Point Reyes Station nursery up for sale


A year and a half after taking over ownership of the Mostly Natives Nursery, Darlene Johnson is looking to sell. Ms. Johnson worked at Mostly Natives for two years before buying it from the original owners, Margaret and Earle Graham. After deciding to re-locate the nursery from Tomales to Point Reyes Station, Ms. Johnson spent six months finding the new location and building the infrastructure, brick by brick, for its current home on B Street. 

“I feel like there’s a really good foundation to build on—we’ve had great community reception,” Ms. Johnson said. “My personal circumstances are such that I can’t continue giving the nursery what it needs and myself and my family what they need.” An East Bay resident and mother of three, Ms. Johnson said her round-trip commute can take up to four hours. “On top of a very physically exhausting job, being here eight or nine hours, I get home and I’m so exhausted I can’t talk to my kids,” she said. 

But she considers the time she has put in at Mostly Natives well spent. “I think it’s going to be really easy for someone to step in and give it more time and energy and build it to its full potential,” Ms. Johnson said. “I wouldn’t say there’s been any failures, it’s just clear to me that the foundation is set and ready for an infusion of resources, time and energy.” 

Sales have stayed steady since the business’s move, she said, and she envisions the next owners focusing on plant propagation and expanding the store’s garden supplies to include things currently not available in town, like plant supplements and specialized gardening tools. 

“There’s a good tie between the nursery and the local community and the local ecology,” said Rachelle Bowden, who has worked at Mostly Natives since last November. “It definitely provides a good native plant base resource in a broader sense than just the Point Reyes community: all of West Marin.” 

Ms. Bowden, who has worked in a fair share of big box nurseries, said that she hopes Mostly Natives continues on under new ownership. “Mostly Natives is just such a unique thing—I want it to maintain that uniqueness and its niche market.” 

Ideally, Ms. Johnson said she would like to pass the business on to two or three people, as she thinks the scope of the work would do better under a partnership. To advertise the sale, she has reached out to customers, small nursery owners and landscapers, as well as to her Facebook page and mailing list. She hopes to sell by mid-September and transition out by the beginning of October.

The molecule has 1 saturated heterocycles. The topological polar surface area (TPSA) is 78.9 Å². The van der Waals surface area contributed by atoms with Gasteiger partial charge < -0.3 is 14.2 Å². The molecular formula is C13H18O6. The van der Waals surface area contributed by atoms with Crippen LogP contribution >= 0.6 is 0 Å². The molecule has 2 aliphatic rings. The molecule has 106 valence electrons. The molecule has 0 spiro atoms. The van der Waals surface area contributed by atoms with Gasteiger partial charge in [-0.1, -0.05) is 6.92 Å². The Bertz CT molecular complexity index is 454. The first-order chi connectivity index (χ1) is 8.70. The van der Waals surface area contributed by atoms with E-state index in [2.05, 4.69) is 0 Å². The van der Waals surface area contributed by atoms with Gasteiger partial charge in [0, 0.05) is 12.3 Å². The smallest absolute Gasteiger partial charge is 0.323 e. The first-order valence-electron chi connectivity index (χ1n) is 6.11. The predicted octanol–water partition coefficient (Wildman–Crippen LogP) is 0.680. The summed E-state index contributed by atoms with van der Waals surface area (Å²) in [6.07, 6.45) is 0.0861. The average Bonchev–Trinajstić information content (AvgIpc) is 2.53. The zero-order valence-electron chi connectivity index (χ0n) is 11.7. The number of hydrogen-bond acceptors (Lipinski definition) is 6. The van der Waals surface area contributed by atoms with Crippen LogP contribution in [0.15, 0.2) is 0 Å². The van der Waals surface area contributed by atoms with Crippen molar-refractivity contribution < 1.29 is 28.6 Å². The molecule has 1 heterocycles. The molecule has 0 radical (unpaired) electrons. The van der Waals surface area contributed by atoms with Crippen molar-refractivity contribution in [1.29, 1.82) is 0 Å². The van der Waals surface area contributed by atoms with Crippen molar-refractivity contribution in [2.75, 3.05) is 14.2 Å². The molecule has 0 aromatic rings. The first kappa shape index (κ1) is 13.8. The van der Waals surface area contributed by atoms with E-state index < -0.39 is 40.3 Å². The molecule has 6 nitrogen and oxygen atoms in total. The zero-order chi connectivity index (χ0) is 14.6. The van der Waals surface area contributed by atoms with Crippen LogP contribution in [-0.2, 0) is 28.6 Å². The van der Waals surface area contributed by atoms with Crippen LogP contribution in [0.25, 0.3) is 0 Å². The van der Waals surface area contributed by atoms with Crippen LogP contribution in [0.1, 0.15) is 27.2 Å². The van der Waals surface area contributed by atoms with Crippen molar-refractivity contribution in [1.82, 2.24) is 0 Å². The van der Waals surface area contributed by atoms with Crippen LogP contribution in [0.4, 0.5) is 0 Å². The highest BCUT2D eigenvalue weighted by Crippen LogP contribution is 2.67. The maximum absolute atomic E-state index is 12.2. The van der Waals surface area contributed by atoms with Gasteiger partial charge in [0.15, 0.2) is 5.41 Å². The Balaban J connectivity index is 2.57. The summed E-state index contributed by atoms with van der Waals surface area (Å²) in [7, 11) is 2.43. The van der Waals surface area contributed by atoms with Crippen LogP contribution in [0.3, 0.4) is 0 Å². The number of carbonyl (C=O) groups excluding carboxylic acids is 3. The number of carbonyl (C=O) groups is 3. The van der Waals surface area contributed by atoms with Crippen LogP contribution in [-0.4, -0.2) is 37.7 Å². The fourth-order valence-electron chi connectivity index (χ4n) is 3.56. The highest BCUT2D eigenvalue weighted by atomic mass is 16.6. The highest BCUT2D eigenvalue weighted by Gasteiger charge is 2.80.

Ms. Johnson also intends to keep the ownership local. “I don’t think the business is going to succeed with some kind of anonymous investor who doesn’t really get this community,” she said. “The reception for a new owner would also be stronger for people who are here and have connections and roots—and plan to be here for the long haul.” 

A former employee who wished to remain anonymous agreed. “I think it will take someone local and very creative to use the inside space wisely,” the employee said in an email to the Light, “and at the same time really offer something on the nursery side that is more than ‘mostly native plants’ and gets creative around cultivating plants and species for integrated native gardens, as well as the classic cottage or all around perennial garden.”

Ms. Johnson said she’ll miss the personal connections she forms daily with people looking to connect with plants. “I wouldn’t say I’m a traditional plant nerd,” she said. “I don’t just want to be alone with the plants, I want to be with the plants and people—and the nursery is where that intersection happens.” 

After selling Mostly Natives, Ms. Johnson plans to open a small storefront in her Oakland neighborhood with seeds, gardening tools and textiles, which she can manage on her own with no employees and no commute. 

There is one other task Ms. Johnson must undertake before she hands over ownership. Her twelve-year-old black lab, Georgia, who “spends a lot of time here and gets a lot of love” is a constant in the nursery. “I haven’t quite figured out how to break it to my dog,” she said.